Prosopis cineraria (Ghaf in Arabic) – An unsung hero of the desert


The Story of Ghaf in her own words

When you see me thrive in your fields, you may wonder if I’m stealing water from your crops. I’m not! my taproots goes down 35-60 meters in search of water. That’s about. the width of one of your football fields! I actually protect your agriculture by acting as a windbreak to slow down dust storms. My roots also stabilize sand dunes, preventing the desert from taking over.

The roots of Prosopis cineraria reach up to 60 meters deep
The cineraria is one of the most resilient trees of the desert

Prosopis is evergreen, resilient to harsh weathers, and taller up to a reasonable height

An evergreen tree, grow up to 25m tall; trunk un-branched for several meters; branches droop, giving the canopy a rounded appearance with short triangular spines between leaves nodes; bark is fissured or cracked providing shelter to different insects. The tree is also frost hardy and tolerant of temperatures up to 50 oC.

Prosopis is a desirable food for camels, donkey, and goat – Ensuring food for livestock in challenging climatic conditions

The leaves are an available, excellent, and nutritious fodder, readily eaten by many animals including camels, goats, and donkeys. I call it an ice cream plant species for the camels. https://arkbiodiv.com/2017/12/17/the-ice-cream-species-of-plants-for-the-camel-and-goat/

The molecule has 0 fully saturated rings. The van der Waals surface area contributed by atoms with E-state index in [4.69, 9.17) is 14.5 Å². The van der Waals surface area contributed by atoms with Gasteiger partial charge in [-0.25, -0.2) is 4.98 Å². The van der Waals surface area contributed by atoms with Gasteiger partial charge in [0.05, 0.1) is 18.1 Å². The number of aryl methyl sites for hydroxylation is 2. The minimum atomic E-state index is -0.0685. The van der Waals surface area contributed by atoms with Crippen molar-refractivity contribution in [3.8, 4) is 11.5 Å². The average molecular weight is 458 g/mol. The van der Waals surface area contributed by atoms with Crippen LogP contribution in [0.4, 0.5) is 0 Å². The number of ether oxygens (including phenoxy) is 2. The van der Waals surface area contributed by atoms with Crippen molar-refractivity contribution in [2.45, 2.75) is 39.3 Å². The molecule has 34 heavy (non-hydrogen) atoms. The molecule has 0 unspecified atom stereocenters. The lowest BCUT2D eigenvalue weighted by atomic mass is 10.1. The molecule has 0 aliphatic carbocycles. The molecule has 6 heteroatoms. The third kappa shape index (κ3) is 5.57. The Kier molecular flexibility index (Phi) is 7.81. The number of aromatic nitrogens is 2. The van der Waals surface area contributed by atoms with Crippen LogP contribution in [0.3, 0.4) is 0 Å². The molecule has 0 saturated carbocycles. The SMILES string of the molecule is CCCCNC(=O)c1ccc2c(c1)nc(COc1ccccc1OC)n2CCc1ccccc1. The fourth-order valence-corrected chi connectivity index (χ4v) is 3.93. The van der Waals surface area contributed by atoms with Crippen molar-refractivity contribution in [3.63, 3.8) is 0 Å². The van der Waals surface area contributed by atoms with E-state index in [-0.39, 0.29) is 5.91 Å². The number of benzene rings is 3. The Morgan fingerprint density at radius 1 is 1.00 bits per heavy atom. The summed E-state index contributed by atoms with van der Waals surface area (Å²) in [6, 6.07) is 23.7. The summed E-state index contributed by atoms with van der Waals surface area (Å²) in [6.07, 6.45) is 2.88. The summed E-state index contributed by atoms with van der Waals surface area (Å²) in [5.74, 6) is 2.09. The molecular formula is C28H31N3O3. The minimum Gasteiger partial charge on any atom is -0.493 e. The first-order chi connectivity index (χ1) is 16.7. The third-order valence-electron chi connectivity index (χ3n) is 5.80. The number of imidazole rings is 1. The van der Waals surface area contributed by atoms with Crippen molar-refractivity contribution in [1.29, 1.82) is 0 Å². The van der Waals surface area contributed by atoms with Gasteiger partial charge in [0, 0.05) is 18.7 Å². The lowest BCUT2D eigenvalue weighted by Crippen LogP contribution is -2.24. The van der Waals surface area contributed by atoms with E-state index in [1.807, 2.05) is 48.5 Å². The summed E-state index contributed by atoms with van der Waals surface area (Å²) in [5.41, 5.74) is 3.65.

The tree produces leaves during the extremely dry summer months when most other trees are leafless, ensuring food for the livestock in challenging weathering conditions. Leaves are a rich source of food as it contain 13.8% crude protein, 20% crude fiber, and 18% calcium. The pods also provide a good fodder, containing a higher level of crude protein.

Some very important and basic information about the different aspects of the Prosopis cineraria in the table

NoParticularsDetails available for each particularl
1LeavesGrey-green; divided into two pinnae, each with 7-16 pairs of leaflets with pointed tips.
2FlowersFlowering twice a year from March to May and from October to January. Tiny flowers on cylindrical spikes. The flowers are valuable for honey production.
3PodsPods cylindrical; slightly curved; yellow to reddish brown. The pods (fruits) form soon after flowering and grow rapidly in size within two months time it reach the full pods size.
3Food and Ethnobiomedical usesThe people living in the desert eat the young leaves and seed pods.
Extracts of leaves used as eye drops; extracts of crushed pods used as ear drops; leaves chewed for toothache.
Ashes of burnt bark mixed with water to relieve pain in fractured bones; bark used for rheumatism and also applied to scorpion stings.
4BarkThe nomads use the bark leather tanning (skins of sheep and goats for using as water and oil containers) and also yields an edible gum.
The details of each particular is provided in details

The insects, birds and other wildlife love to live in Prosopis tree. The honeybee make web here and I found it very often. In the following link, you can see the promotable growth of the tree in the desert and see a big honeybee web. https://youtu.be/pMK5UZ0qA4Y

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